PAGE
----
Canada Reads 2020

The theme: One book to bring Canada into focus.

The five contenders for Canada Reads 2020, in order in which I read them:

 

Son of A Trickster by Eden Robinson

I read this book when it was shortlisted for the 2017 Giller prize. I loved how funny it was, and had every intention of reading the sequel when it came out but I haven’t done that yet.

From my review:At first, I didn’t know how I was going to feel about the magic realism in the book. But Eden Robinson is skilled at combining the real with the supernatural. And humour. Humour might be her secret ingredient. Jared uses humour as defence against his friends, his dysfunctional family, himself, and the mind that he thinks he’s losing. And it all works; so well that I was sorry to see it end and happy to hear there’s more coming.

 

Small Game Hunting at the Local Coward Gun Club by Megan Gail Coles

This book was on the 2019 Giller shortlist, so it’s fresh in my mind. This is my personal favourite, but I’d be surprised to see it win. It’s a challenging read and challenging reads don’t tend to do well on Canada Reads.

From my review: “This is a humdinger of a book. Not so much the length, rather what’s found between the covers.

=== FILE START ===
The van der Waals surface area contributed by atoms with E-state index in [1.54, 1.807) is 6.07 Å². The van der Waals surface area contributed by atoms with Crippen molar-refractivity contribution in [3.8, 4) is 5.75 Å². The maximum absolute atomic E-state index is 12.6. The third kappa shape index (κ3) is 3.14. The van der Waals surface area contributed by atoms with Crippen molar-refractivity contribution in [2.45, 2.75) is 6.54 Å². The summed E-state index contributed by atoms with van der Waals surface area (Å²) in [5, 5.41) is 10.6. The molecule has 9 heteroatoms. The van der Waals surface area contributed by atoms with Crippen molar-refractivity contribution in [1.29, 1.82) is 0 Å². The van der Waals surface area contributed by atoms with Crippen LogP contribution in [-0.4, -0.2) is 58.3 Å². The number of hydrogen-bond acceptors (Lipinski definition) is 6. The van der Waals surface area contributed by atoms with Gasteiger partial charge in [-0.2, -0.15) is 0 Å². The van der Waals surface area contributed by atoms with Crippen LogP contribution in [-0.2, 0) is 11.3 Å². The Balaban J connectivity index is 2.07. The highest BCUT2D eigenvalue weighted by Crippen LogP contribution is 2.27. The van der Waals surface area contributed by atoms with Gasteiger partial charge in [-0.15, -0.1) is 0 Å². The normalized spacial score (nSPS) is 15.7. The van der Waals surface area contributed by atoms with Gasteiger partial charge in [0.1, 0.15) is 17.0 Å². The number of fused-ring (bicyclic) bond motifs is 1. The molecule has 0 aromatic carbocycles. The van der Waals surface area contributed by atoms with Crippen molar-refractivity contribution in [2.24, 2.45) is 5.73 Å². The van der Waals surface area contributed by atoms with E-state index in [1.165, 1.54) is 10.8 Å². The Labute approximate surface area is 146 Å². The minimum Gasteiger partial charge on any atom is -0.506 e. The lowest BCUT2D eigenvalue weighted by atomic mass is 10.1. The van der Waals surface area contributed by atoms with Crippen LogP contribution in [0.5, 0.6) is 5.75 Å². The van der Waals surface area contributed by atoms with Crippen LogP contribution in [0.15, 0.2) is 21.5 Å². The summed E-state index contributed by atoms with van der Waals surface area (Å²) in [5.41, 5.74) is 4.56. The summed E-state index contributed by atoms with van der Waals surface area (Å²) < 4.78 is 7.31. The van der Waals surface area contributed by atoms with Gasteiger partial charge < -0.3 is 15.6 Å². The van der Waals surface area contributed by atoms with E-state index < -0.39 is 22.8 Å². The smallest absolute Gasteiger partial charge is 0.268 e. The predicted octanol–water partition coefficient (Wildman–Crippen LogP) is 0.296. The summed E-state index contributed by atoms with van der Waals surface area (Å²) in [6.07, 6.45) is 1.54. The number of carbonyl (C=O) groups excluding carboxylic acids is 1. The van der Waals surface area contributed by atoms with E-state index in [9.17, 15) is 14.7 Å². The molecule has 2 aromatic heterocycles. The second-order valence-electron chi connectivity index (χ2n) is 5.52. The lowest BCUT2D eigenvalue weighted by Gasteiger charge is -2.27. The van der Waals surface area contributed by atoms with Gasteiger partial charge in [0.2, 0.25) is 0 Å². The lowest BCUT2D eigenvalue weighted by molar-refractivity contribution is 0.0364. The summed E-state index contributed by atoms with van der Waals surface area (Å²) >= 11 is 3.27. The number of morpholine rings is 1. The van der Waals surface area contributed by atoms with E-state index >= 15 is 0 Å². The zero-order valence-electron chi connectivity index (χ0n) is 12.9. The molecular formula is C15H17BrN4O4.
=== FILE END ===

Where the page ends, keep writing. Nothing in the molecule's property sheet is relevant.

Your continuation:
Megan Gail Coles gives us warning before the narrative begins: “This might hurt a little. Be brave.“

And it does hurt. But it’s also brilliant.

Maybe the hard truths in this book will go some way into bringing about the change Coles is fighting for in the province she loves.”

 

From the Ashes: My Story of Being Métis, Homeless, and Finding My Way by Jesse Thistle 

I have a lot of admiration for people who can hit rock bottom and still claw their way back up. For Jesse Thistle, rock bottom meant a serious, years-long addiction to drugs and alcohol, living on the streets, and doing anything it took to feed his addiction.

Jesse and his two older brothers ended up in a foster home when he was just three. From there, they were shipped to their paternal grandparents in Brampton, Ontario. Their grandparents loved them, but for Jesse it was too little too late. He longed for his parents and felt responsible for their abandonment.

Jesse started stealing at a young age: “Now I had a strange and satisfying feeling of control – control I’d never had before.